The C.A.M. Report
Complementary and Alternative Medicine: Fair, Balanced, and to the Point
  • About this web log

    This blog is intended as an objective and dispassionate source of information on the latest CAM research. Since my background is in pharmacy and allopathic medicine, I view all CAM as advancing through the development pipeline to eventually become integrated into mainstream medical practice. Some will succeed while others fail. But all are treated fairly here.

  • About the author

    John Russo, Jr., PharmD, is president of The MedCom Resource, Inc. Previously, he was senior vice president of medical communications at www.Vicus.com, a complementary and alternative medicine website.

  • Common sense considerations

    The material on this weblog is for informational purposes. It is not medical advice or counsel. Be smart, consult your health professional before using CAM.

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  • Recent Comments

    Probiotic, prebiotic, synbiotic: What’s the difference?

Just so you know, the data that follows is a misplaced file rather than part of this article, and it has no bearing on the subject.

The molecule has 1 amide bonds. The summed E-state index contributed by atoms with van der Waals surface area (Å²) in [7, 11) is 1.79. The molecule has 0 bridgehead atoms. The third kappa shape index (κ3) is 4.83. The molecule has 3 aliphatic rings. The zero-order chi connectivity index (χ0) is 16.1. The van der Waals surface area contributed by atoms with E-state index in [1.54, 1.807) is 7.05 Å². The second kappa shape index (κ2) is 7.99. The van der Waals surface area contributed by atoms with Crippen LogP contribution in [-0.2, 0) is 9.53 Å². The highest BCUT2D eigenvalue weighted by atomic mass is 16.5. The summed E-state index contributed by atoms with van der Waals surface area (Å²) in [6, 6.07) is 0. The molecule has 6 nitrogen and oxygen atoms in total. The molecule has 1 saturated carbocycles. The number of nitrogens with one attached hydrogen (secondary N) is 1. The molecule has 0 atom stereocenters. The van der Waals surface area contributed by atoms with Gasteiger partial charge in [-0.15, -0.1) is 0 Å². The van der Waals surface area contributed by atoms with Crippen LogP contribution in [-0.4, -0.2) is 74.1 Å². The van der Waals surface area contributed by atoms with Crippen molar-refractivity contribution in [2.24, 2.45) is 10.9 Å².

Confusing? It won’t be after this.

    The term, “probiotic” (meaning “for life”) was coined in the 1960’s, although the concept was introduced early in the 20th century. Probiotics are “good” bacteria that normally live in the intestines. They are found in foods such as yogurt, and in dietary supplements. Examples are Lactobacillus or Bifidobacterium. The beneficial effects of probiotics are achieved by changing the microflora (numbers and types of bacteria) within the intestines.

    A prebiotic is a “non-digestible” food ingredient. Its beneficial effects are achieved by selectively stimulating the growth and/or activity of one or a limited number of bacteria. Prebiotics differ from dietary fiber in that prebiotics act selectivity on certain bacteria. Examples include germinated barley foodstuff and inulin-based compounds.

    Finally, synbiotic refers to a product containing both probiotics and prebiotics where the prebiotic compound selectively enhances the action of probiotic compound. An example is a product containing oligofructose and probiotic bifidobacteria. Abstracts on research conduced by SYNCAM (Synbiotics and Cancer Prevention in Humans) are presented here.

    More information is presented here and here.

    8/14/06 10:10 JR

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